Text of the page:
It was a typical morning at the National Headquarters. Staff member Jane Landstedt, now Alumnae Engagement Specialist, had settled in her office chair with a cup of herbal tea in hand (a morning must for Jane). Her concentration was high as she responded to emails that always seemed to hold the most fascinating questions about Phi Mu’s history. It was without surprise that Jane’s phone rang. In her typical Phi Mu fashion she answered, “Good Morning, this is Jane, how may I be of assistance to you?” Within seconds, her grin grew large and her eyes lit up in hopes that what she was hearing was true. There was no doubt that this call had piqued her interest. After hanging up the phone, Jane described the conversation in detail.
The lady on the other end of the telephone was named Sammie Culbert. Sammie had been busy cleaning out items that belonged to her late aunt, Marilyn Cepeda, when she stumbled across a jewelry box full of gold pieces. Neither Sammie nor her aunt Marilyn was a member of Phi Mu Fraternity, however Sammie once initiated as a member of a Greek organization and therefore knew this badge held significance. After a quick Google search using the term “Les Soeurs Fideles” (which was located on the front on the badge), Sammie found that this item once belonged to a Phi Mu. Sammie explained to Jane that her aunt Marilyn’s favorite hobby included visiting estate sales pretty consistently, her main motivation – to find antique gold jewelry. Because she shared the love for fraternity/sorority life, Sammie knew the badge needed to be returned home, once and for all.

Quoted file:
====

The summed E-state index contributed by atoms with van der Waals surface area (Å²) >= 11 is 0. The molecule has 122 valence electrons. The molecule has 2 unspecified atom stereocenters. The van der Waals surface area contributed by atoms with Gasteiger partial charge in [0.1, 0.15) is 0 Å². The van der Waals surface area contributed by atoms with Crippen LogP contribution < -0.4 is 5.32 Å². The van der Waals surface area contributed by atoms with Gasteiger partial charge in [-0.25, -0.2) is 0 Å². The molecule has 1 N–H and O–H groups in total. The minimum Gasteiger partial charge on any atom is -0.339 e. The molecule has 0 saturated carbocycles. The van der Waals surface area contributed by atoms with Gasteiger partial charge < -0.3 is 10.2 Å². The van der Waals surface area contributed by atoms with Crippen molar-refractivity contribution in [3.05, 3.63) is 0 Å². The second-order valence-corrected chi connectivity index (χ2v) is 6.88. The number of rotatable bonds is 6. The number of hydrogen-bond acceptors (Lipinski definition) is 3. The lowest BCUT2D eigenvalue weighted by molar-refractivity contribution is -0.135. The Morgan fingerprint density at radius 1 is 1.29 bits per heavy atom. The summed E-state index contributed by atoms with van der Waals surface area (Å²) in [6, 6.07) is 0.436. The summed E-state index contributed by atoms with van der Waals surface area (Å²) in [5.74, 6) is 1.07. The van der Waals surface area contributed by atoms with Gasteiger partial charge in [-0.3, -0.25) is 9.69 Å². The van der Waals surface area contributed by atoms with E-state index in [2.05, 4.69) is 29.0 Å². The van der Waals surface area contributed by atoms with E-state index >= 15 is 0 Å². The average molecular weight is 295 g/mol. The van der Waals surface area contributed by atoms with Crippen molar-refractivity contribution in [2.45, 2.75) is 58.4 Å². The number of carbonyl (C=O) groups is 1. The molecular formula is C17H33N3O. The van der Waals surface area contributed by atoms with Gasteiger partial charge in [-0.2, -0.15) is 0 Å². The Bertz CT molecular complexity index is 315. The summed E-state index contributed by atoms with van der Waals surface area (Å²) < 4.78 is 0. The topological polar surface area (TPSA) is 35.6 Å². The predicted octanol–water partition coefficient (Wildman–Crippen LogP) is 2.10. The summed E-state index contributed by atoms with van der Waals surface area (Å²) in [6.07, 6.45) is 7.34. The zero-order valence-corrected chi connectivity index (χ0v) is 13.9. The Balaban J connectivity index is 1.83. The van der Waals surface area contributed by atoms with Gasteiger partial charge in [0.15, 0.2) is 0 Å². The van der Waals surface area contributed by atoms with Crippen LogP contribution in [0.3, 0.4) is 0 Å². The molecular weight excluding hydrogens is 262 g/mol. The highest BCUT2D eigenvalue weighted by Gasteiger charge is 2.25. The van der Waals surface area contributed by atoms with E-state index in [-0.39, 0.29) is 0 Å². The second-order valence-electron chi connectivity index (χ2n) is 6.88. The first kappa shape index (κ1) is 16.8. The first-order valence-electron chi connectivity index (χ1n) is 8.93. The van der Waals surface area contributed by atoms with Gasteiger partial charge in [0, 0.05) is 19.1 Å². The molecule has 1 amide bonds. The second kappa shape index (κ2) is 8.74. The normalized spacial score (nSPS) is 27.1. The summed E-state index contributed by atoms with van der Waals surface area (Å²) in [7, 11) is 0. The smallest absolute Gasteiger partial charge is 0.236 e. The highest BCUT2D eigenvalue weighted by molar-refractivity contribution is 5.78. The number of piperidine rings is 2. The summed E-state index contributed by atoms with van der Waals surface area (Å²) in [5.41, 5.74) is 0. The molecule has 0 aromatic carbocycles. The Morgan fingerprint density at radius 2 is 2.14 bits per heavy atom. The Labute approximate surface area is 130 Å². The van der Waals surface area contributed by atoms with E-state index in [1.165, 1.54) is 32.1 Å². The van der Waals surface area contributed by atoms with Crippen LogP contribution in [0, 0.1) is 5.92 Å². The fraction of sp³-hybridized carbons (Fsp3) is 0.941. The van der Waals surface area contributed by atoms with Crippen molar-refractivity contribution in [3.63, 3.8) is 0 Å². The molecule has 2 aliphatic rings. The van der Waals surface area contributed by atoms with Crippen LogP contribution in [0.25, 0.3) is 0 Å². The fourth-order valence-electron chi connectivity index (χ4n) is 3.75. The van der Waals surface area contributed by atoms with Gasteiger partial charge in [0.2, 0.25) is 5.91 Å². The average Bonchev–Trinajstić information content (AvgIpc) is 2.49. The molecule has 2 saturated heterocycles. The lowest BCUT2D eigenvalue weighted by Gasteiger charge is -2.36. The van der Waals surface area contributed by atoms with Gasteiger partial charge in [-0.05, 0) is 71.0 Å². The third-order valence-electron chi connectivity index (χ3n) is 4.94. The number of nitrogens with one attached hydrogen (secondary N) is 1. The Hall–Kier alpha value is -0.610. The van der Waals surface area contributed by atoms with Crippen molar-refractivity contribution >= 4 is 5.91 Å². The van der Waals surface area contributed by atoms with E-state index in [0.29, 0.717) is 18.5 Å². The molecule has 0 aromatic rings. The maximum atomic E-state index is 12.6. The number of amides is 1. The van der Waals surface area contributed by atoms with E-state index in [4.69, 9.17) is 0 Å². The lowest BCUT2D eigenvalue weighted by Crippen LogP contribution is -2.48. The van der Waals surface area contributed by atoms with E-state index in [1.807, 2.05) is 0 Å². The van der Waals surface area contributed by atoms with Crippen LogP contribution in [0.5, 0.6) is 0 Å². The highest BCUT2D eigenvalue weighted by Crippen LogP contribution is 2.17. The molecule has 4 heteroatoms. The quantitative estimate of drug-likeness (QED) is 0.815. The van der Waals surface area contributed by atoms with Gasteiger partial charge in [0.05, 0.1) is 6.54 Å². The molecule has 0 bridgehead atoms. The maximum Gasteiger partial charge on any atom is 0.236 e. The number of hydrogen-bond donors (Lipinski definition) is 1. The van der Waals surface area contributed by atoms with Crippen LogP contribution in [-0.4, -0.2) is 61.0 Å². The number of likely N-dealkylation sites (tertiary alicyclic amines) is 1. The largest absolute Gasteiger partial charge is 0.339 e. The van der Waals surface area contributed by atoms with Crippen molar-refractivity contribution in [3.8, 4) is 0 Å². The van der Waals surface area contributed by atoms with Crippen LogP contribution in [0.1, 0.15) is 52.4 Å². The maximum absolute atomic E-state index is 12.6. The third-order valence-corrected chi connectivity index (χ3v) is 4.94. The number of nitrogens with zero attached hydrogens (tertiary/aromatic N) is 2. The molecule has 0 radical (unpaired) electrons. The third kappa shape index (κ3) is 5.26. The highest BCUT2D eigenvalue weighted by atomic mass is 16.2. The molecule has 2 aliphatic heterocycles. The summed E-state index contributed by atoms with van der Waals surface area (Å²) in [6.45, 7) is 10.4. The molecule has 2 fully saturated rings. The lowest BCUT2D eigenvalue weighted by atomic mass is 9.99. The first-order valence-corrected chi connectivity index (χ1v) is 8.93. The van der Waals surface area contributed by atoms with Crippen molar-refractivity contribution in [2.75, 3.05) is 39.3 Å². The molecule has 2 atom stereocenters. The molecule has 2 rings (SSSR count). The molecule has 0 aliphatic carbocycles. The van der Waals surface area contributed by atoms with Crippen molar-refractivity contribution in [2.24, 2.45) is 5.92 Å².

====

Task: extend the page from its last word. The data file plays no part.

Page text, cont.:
A few days later on July 20, 2012, a package arrived at the National Headquarters postmarked days earlier from Sammie Culbert. It wasn’t until after the back of the badge was examined that it was discovered this piece of jewelry once belonged to Sallie B. Persons, an original member of the Philomathean society at the Alpha Chapter at Wesleyan College. Sallie was born in Columbus, Ga. in 1837, the daughter of Sarah Berry & Dr. James T. Persons. She graduated from Wesleyan in 1854, and soon after, married John H. Bass, an Alabama planter. She was the mother of eight and adopted two other children. She lived near Hurtsboro, Ala. Sallie’s badge now resides in the Phi Mu museum and it is without a doubt one of Jane’s favorite stories to share. Phi Mu is thankful to both Sammie and Marilyn for reaching out to the Fraternity and allowing the national organization the opportunity to preserve such an amazing piece of history. If you or anyone you know are looking to find a forever home for our cherished Phi Mu items, please consider donating them to the Phi Mu museum. Items can be sent to: Phi Mu Fraternity; 400 Westpark Drive; Peachtree City, Ga 30269.